Lecture 3 Class Notes The early childhood years • Focus on individualized attention is important throughout the lifespan • What happens before age 6 and after age 21 (before school takes over)? o School takes over typically around age 6 (gr. 1) o Sometimes school offers support @ age 4,5  In JK/SK – fully included in general ED classes (not a lot of special ED services) o dependent on individual school system • school takes responsibility from gr. 1 (6)  gr.12 (18) … can stay in until 21 First years of life are crucial to the overall development of children • Brain is very plastic • Critical period of development – important skills (walk, talk) & functions • Unless developed in critical periods, hard to develop later on in life • For each child, we don’t know what optimal capabilities are Early stimulation : affects dev’t of language, intelligence, personality, self-worth • Understanding of neurological system: brain is not completely hardwired (it is plastic; synaptic transmission under learning = physical brain changes) o The brain is most susceptible to changes when the child is very young • Long lasting effects on development from early stimulation o Early intervention can reduce overall impact of the disabilities (reach child before brain becomes more hardwired) • Early intervention can help children with disabilities to reach their potential regardless what their potential are Early intervention: ↓ overall impact of disabilities & counteract negative effects of delayed intervention • Financial advantages w. early intervention o Intervene earlier, reduce impact earlier – prevent large costs later on in life • LONG run: less costly & more effective than providing services later in life eg. Behavioral intervention in autistic children o Debate: who should pay? COSTLY o Children do a lot better with this – chances of learning skills (eg. Language) greater with intervention 1 Lecture 3 Class Notes o More costly up front = but helps develop skills (eg. Communication) o Growing up without skills = need more services, become more frustrated = behavioral problems, crime, handled by mental health system • However, they are not cure What services are available? Network of “infant development programs” up to age 6 • Each region (municipality) own network • Well funded Services: don’t deal w. disabilities o OHIP for health, school system for education o Neither – completely cover services that infants need if disabled  Medicine: Disability isn’t illness (eg. Hearing impairment)  School: no role until 4,5 or 6 o Need something beyond school & OHIP • Two agencies: NETWORK + CHILDREN’S AID o Children’s aids = deals w. abuse & neglect not disability  Don’t have laws that mandate operation o IDPs only ones designed to deal w. disabilities  BUT not mandated (no laws) like laws IDA, Bill 82 that mandate educational process  Have ANNUAL funding, but constantly apply for grants • Types of disabilities: intellectual disabilities (developmental delays) o PDD, autism, aspergers; genetic disorders (down syndrome) • Other disabilities: OTHER networks support them o Hearing/visual impairment – other agencies that serve them o Speech & language pathologists, audiologists, optometrists • Even still: others not recognized until kids go to school (eg. Learning/ADHD) Purpose : to serve infants who are at risk for development delay & their families Goals: 1. Optimize the child’s functioning level to their potential – • not to cure or reach certain milestone but to optimize o developmental delays cannot be cured • tries to enable child to reach own potential based on genetic inheritance 2 Lecture 3 Class Notes o normal kids – know what the “potential” is (on average; know bell curve) o disabled kids – don’t know the “potential”  In some, know what to expect (DS), others you don’t know (PDD) • THEREFORE: always be above child’s level to encourage optimal development of child 2. Help parents with information and support – • disability sets lifelong disappointments of dreams and hope for their children • doctors can’t offer support (medication/surgery won’t help) = refer to agency like this 3. Help family solve problems w. special issues/gain access to available services • Waitlists of agencies; people don’t have “rights” to immediately be served by agency • Let them know available services (a lot of variability in the services that are provided!) & help them get access Target population: Who do agencies serve (top priority)? Established risk (diagnosed medical disorder) – first • Know for certain child has disability (diagnosed at birth/in pregnancy) o Example: down syndrome – diagnosed through amniocentesis • Know developmental trajectory o how dev’t will take place & o what support needed to maximize change they reach their potential • Always leads to disability • Help received in individual setting (more optimal) Biological risk (early negative events) – second • Early negative events = high likelihood for causing disability {don’t know for sure} o Example: Birth complication  umbilical cord around the neck of the baby  lack of oxygen during childbirth (anoxia);  breached kid  FAS, drug abuse o Example 2: high fever & hospitalization o Example 3: Prematurity  more preterm = more likely they will have problems (vision, hearing, respiratory, minor neurological disorders - ADHD/learning) 3 Lecture 3 Class Notes • not chromosomal (genetic) – early events = high likelihood of disability (may/may not) • help received in group setting first, then when waiting list is done = individual help Psychological risk (vulnerabilities magnified by environment) – third • Examples: o Poverty o Poor neighborhood o Child abuse: alcohol, poor nutrition o Depressed mother • May or may not increase chances of disability (least likely) • help received in group setting first, then when waiting list is done = individual help ** not mutually exclusive – can overlap (likelihood child will have 1+ risk) eg. preterm child born with DS (biological and established risk) + born to single poor mother whose father was a drug addict and took off (psychological risk) ** ** stimulate child – so that skills that develop naturally in normal children develop to the maximum potential in these children? ** Intervention Approaches Client centered (help client) • only client is involved (ie. Dentist, any type of surgery) • example: medical profession Family centered (help family help client) – mediator model • early period during child’s life • medicine won’t help; primary focus: educational • development strategies implemented by parents – feed, diaper, play, assist o any attempt to intervene w. dev’t delay = family centered o teach family how to stimulate child as best as they can to optimize learning Example: child with language development • NEEDS optimal (& maximal) environment (exposed to language – mom & dad always talking, in a specific way = higher chance for 4 Lecture 3 Class Notes language to develop)  mediator teaches parents how to interact with the child (eg. exaggerate stimulation) • NORMAL children: develop language naturally (TV, friends, etc) even w.o extra stimulation from parents • Inexpensive (no psychologists) and naturally implemented by parents Clear in infants BUT – seen in adults too • Problems in family – seek psychologist (client centered {family is ok, you’re the problem} vs. family centered {difficult family} ** one is NOT better than other (suitability) = best fit to the “problem” we are trying to fix - infants: in general (dev’t delays) family centered BUT if surgery can help = may start with client centered (eg. ear pathology) and THEN implement family centered combo between 2 approaches ** Services Assessment • Typical age: 36 months for Autism – broad assessment o Takes time, has to be done by registered psychologist//psychiatrist • Early screening tools developed: see if the child is AT RISK for delay o Implement intervention at YOUNGER age Planning with parents (IFSP; individualized family service plans) • help family – what are they doing to do to deal w. the disability of child • Who works? Who will they hire? Wellbeing of other siblings? 5 Lecture 3 Class Notes • Purpose: wellbeing for child & for family (will in turn help family) In-home Programs • programs inside the child’s home o child feels most comfortable there o more convenient for parents (don’t have to carry child around; cold weather) – prevent parents from not going to programs o see rearing environment of child (food in fridge) – go back to IFSP to develop plan accordingly to ensure early intervention will work (eg. ways to get money) • parents and agencies have the same goal for the child BUT – o family can shut services out (not legally required to get help from agency) o have to report to children’s AID if see abuse/neglect – take child away • Fine line – best thing for child is for agency staff to develop good relationship with the parents to keep them on board Office visits: programs done in office Counseling • Family grieves all @ once for all the lost opportunities of their children • families need a lot of counseling; children need strong parents to succeed Case management • social worker, speech & language pathologist, etc – related rehab professionals o work together to help the child • someone is responsible to make sure everyone else is on board o make sure program/strategy is implemented in a similar way o parents often become case managers, but not ideal (not professionals) • selecting case manager: o services needed most by child based on the disorder; everyone else 2ndary role  eg. speech pathologist if child is speech impairment o relationship w. family (similarity of culture & language)  understands family most (w.o judgment)  understands cultural rules – dynamics of family roles = appropriately select how to implement changes Parents support groups • provide info and consultation VERY important • can relate on a level they might not be able to other professionals Information 6 Lecture 3 Class Notes Consultation w. staff of other agencies (know what others can offer) • Case manager can facilitate this Research and training (not enough of it; important) • Research to understand how it progresses, etc. • Train pediatrics: recognize signs of early developmental delays & what to do about it Toy and book library Public information talks Who works there? • Nurses • Occupational Therapists – modify env’t & help child w. skills (eg. Motor) • Physiotherapists • Psychologist – not always full time • Speech and language pathologists • Social workers • Graduates – semi-professionals (a lot of work = family visits) Transition to high school and adult life • Transferring to high school  child services continues to be mandated by school board (according to provincial legislation) o Disability recognized sometime before 7 Lecture 3 Class Notes • Middle school get together w. high school + visits by parents to diff. high schools o For the most part, look to the same system Young children with disabilities receive more attention • They are cute like other children o Alike other normal children o They are helpless • People feel sorry or guilty o Bad in the long term – will think they can’t achieve much (no job) o Short term it’s good – they get attention and funding • Correct sense that something can still be done o motivate people to do something about it – brain isn’t hardwired yet o increase likelihood that if child has high potential they will reach it • Parents have hope and they care o Still optimistic; very early on still Therefore compared to other age groups there is more funding & support for younger children (OHIP, early intervention programs) Older children (+ Adults) with disabilities receive less attention • They are not cute anymore • People feel sorry for them, BUT their behavioral problems turn people away o Organic (part of the condition) OR o Learnt (frustration, exclusion, misunderstood) o Protect yourself from them (public safety) • Many feel it’s too late to do anything o If didn’t receive intervention, not much can be done  Example: at 16, the system spews them out of group homes  Feel they’ve been through so many group homes & through so much that nothing can be done o If nothing worked until then, nothing will • Youth and adults with disabilities may become unmanageable to their parents due the their physical size, extend of difficulties and age of their parents o Child is older & so are parents – hard to care for individuals  parents are less able to care for them o Stunt growth of children (hormonal treatments; controversial)  keep them small as adult to be more manageable in terms of care • Parents/educators may have lost hope after many years 8 Lecture 3 Class Notes o Try to teach them something for many years & they can’t do it, give up o Parent becomes frustrated Adolescence Special challenges Normal adolescence issues • Getting larger, are messy • Independent; question authority o Wants to hang out with friends o More challenging (rebellious) • May be excluded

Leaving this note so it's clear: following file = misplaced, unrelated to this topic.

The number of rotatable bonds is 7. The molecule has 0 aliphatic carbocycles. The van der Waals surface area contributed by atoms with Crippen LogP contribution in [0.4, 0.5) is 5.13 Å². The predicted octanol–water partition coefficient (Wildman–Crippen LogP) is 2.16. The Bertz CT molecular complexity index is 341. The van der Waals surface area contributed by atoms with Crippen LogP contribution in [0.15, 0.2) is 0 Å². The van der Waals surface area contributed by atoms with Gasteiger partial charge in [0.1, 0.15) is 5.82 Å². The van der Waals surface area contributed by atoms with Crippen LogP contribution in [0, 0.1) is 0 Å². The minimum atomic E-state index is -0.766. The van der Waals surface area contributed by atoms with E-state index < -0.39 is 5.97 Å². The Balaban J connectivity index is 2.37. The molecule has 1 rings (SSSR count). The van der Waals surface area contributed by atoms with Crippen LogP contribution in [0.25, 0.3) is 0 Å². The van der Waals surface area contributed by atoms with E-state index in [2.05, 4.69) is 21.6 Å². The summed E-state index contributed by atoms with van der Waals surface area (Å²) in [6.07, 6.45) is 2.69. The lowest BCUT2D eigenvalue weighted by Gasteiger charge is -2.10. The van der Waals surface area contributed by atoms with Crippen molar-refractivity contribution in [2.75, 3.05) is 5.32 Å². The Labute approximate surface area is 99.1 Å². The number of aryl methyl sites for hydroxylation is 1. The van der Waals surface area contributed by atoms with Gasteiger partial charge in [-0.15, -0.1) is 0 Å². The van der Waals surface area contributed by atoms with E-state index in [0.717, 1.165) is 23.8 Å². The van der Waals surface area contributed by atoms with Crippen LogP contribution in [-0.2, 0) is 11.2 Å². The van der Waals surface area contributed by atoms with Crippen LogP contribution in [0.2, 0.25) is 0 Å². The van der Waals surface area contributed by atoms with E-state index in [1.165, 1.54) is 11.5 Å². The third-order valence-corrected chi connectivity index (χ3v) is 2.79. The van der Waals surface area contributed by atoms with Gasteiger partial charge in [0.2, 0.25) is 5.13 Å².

More Less
Unlock Document

Only pages 1,2,3,4 are available for preview. Some parts have been intentionally blurred.

Unlock Document
You're Reading a Preview

Unlock to view full version

Unlock Document

Log In


OR

Join OneClass

Access over 10 million pages of study
documents for 1.3 million courses.

Sign up

Join to view


OR

By registering, I agree to the Terms and Privacy Policies
Already have an account?
Just a few more details

So we can recommend you notes for your school.

Reset Password

Please enter below the email address you registered with and we will send you a link to reset your password.

Add your courses

Get notes from the top students in your class.


Submit